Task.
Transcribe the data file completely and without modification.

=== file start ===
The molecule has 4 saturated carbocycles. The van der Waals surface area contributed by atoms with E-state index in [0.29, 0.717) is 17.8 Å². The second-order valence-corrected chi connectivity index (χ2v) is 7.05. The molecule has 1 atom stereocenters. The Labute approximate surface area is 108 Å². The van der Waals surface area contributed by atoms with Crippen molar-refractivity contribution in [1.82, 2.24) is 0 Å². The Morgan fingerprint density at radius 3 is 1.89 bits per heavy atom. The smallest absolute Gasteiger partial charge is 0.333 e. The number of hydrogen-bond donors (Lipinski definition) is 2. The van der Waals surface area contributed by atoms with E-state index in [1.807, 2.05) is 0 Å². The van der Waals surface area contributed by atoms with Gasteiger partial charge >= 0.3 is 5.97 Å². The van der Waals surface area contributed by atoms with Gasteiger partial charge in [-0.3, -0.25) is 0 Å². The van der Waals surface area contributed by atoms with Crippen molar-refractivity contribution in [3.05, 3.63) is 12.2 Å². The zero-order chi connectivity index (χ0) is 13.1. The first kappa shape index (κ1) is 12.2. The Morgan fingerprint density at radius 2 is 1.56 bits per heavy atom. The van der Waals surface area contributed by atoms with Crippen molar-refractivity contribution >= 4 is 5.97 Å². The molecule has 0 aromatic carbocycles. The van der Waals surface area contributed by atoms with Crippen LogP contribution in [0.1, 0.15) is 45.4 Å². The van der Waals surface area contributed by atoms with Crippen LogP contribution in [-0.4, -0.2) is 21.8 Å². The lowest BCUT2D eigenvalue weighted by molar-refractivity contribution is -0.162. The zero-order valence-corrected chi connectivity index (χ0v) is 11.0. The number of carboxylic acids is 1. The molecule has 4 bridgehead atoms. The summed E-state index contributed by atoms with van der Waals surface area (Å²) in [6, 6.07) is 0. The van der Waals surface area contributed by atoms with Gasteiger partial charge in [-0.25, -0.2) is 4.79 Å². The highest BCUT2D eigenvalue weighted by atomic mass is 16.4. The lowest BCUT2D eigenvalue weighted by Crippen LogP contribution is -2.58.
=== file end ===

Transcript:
The molecule has 4 saturated carbocycles. The van der Waals surface area contributed by atoms with E-state index in [0.29, 0.717) is 17.8 Å². The second-order valence-corrected chi connectivity index (χ2v) is 7.05. The molecule has 1 atom stereocenters. The Labute approximate surface area is 108 Å². The van der Waals surface area contributed by atoms with Crippen molar-refractivity contribution in [1.82, 2.24) is 0 Å². The Morgan fingerprint density at radius 3 is 1.89 bits per heavy atom. The smallest absolute Gasteiger partial charge is 0.333 e. The number of hydrogen-bond donors (Lipinski definition) is 2. The van der Waals surface area contributed by atoms with E-state index in [1.807, 2.05) is 0 Å². The van der Waals surface area contributed by atoms with Gasteiger partial charge >= 0.3 is 5.97 Å². The van der Waals surface area contributed by atoms with Gasteiger partial charge in [-0.3, -0.25) is 0 Å². The van der Waals surface area contributed by atoms with Crippen molar-refractivity contribution in [3.05, 3.63) is 12.2 Å². The zero-order chi connectivity index (χ0) is 13.1. The first kappa shape index (κ1) is 12.2. The Morgan fingerprint density at radius 2 is 1.56 bits per heavy atom. The van der Waals surface area contributed by atoms with Crippen molar-refractivity contribution >= 4 is 5.97 Å². The molecule has 0 aromatic carbocycles. The van der Waals surface area contributed by atoms with Crippen LogP contribution in [0.1, 0.15) is 45.4 Å². The van der Waals surface area contributed by atoms with Crippen LogP contribution in [-0.4, -0.2) is 21.8 Å². The lowest BCUT2D eigenvalue weighted by molar-refractivity contribution is -0.162. The zero-order valence-corrected chi connectivity index (χ0v) is 11.0. The number of carboxylic acids is 1. The molecule has 4 bridgehead atoms. The summed E-state index contributed by atoms with van der Waals surface area (Å²) in [6, 6.07) is 0. The van der Waals surface area contributed by atoms with Gasteiger partial charge in [-0.25, -0.2) is 4.79 Å². The highest BCUT2D eigenvalue weighted by atomic mass is 16.4. The lowest BCUT2D eigenvalue weighted by Crippen LogP contribution is -2.58.